If my program crashes, I generally do a a glance through of what I believe the potential problem to be. If I can't find anything, or I'm dead wrong, I go to the debugger. However, a message saying "null pointer error" would certainly make that search a lot easier because I'd know what to look for. – trikker Dec 17 '09 at 18:08

You are right in thinking that NULL pointers often result in immediate crashes, but do not forget that if you are indexing into a large array through a NULL pointer, you might indeed get a valid memory address if your index is high enough. And then, you'll get memory corruption or incorrect memory reads, which will be much harder to locate.

Whenever I can assume that calling a function with NULL is a bug, which should never happen in production code, I prefer using ASSERT guards in the function, which are only compiled into real code in a debug build, and not checking for NULL otherwise.

And from my point of view, generally, a function should check its arguments, not the caller. You should always assume that your callers might have been a bit sloppy about the checking, or that they might contain bugs...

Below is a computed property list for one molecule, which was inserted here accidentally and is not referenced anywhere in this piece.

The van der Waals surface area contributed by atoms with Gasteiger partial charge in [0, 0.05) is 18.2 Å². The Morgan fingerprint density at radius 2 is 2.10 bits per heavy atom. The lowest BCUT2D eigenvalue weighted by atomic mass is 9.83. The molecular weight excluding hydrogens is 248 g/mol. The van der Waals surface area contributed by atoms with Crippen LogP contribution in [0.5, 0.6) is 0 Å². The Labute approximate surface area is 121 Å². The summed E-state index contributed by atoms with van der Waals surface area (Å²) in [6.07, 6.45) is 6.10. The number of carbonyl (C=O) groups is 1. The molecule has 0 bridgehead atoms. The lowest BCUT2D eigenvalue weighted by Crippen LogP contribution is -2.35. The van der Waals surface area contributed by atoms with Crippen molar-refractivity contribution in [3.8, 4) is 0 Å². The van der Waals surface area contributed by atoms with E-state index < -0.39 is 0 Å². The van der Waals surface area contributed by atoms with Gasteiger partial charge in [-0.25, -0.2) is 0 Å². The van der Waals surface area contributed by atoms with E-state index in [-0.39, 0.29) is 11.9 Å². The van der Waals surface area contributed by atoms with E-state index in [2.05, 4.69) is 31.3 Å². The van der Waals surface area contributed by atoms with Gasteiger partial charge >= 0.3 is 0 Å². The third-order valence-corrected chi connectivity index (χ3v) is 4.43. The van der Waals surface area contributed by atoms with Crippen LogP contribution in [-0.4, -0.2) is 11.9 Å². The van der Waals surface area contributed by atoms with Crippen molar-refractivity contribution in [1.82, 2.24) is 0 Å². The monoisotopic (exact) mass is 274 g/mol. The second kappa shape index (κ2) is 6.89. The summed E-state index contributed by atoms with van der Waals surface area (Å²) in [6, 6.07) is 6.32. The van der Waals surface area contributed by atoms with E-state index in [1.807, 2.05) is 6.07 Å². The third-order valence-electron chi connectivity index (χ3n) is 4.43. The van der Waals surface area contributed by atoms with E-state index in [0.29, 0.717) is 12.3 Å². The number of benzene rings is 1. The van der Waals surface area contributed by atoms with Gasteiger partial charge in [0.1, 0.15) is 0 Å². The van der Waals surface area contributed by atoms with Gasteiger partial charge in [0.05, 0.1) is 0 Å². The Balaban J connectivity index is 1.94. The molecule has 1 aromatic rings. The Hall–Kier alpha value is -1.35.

Morality: check for NULL in the function being called, either through some if() statement that throws, or using some ASSERT construct (possibly with a clear message of why this happened). Also check for NULL in the callers, but only if the callers know that this condition might happen in a normal program execution, and act accordingly.

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After wish washing it in my head for awhile, I finally came to the conclusion that, calling a function on a null pointer leads to undefined behavior, and even if it causes the program to crash in a blaze of glory, it's an undefined blaze of glory. I'd rather check for null than do that. – trikker Dec 17 '09 at 5:46

When it's acceptable for the program to just crash if a NULL pointer comes up, I'm partial to:


This will only check the pointer in debug builds since defining NDEBUG usually #undefs assert() at the preprocessor level. It documents your assumption and assists with debugging but has zero performance impact on the released binary (though, to be fair, checking for a NULL pointer should have effectively zero impact on performance in the vast majority of circumstances).